|Thursday, June 26, 2003|
Silflay Hraka links to the
3:51:44 PM comment 
The blogosphere is global, but it also recapitulates geography. People like to know their neighbors. Local and regional weblog groups are forming spontaneously, like
Blogging with your homies is fun, but it’s also going to become an important part of weblog journalism. We’ve already seen how a weblogger in the right place can report news of international interest – what’s coming is the weblogger reporting for a local audience.
In fact, it’s already happening, in different ways and different places. As individual bloggers report on things they can touch and feel themselves, they will spark conversations with other nearby bloggers, feed stories to the local press, and sometimes break news of widespread interest.
Bloggers can cover stories that the press wants to ignore – I seem to be the only person covering the Greensboro Truth and Reconciliation project with any kind of regularity, for example.
North State Blogs is off to a good start, with an interesting diversity of thought and style and a high entertainment value. The list is growing, even if The Misanthropyst won’t join (true to his name, says Indigo). Word is that Monkeytime is joining soon.
2:53:40 PM comment 
“Think of it as reality TV without the TV and the schlock factor. This is Reality Web Programming. We hope you’ll tune in periodically and see how this particular reality adventure turns out.”
It’s a group blog/group therapy/job search kind of thing. Check it out.
1:58:26 PM comment 
The goal of affirmative action programs should be to end the need for affirmative action programs. The population aided by successful affirmative action programs should eventually reach critical mass and become self-sustaining, making the programs obsolete.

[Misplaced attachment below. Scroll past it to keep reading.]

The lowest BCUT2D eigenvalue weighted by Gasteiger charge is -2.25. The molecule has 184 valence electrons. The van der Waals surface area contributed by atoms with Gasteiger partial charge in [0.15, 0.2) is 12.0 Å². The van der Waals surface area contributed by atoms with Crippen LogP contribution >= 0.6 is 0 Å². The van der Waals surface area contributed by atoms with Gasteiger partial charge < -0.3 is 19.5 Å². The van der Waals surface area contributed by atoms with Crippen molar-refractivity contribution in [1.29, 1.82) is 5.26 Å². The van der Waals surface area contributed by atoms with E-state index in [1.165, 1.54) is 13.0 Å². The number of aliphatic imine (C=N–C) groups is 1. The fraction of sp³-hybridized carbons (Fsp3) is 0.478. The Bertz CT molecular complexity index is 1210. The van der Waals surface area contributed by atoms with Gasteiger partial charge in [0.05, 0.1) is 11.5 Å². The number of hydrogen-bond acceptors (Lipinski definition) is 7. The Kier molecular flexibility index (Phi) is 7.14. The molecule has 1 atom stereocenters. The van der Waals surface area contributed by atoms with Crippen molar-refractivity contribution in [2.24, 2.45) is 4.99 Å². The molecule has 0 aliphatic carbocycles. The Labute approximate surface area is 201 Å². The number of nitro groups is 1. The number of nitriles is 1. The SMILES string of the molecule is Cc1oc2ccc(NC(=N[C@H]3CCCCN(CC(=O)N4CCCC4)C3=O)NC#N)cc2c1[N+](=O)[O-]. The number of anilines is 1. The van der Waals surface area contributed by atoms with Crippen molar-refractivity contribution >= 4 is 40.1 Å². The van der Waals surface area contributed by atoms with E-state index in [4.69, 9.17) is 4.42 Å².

Affirmative action seems to be working toward its goal of overcoming barriers to equal opportunity, but it does so at a price. Therefore we should be considering when and how to end it.
Other solutions to the problems addressed by affirmative action, e.g., access to adequate primary and secondary education, would help alleviate the need for affirmative action.
Setting an endpoint for successful affirmative action programs is not a precise science. Determining the exact point at which the harm caused by racial preferences outweighs the benefits will involve subjective analysis.
The sunsetting of affirmative action may not be imminent, but eventually it will have to happen.
9:05:17 AM comment 
So now the ACC is inviting just
The proposed deal is better than the original plan – but it would be even better if
This morning the N&R got around to pointing out something it should have been hammering on for weeks: Adding more than one team "will create havoc with the league's most significant product: basketball." Uh, yeah.
Ed Hardin, who has been great on this issue: "This is about money, and it's about football and it's about telling those pencilnecks over at
8:23:57 AM comment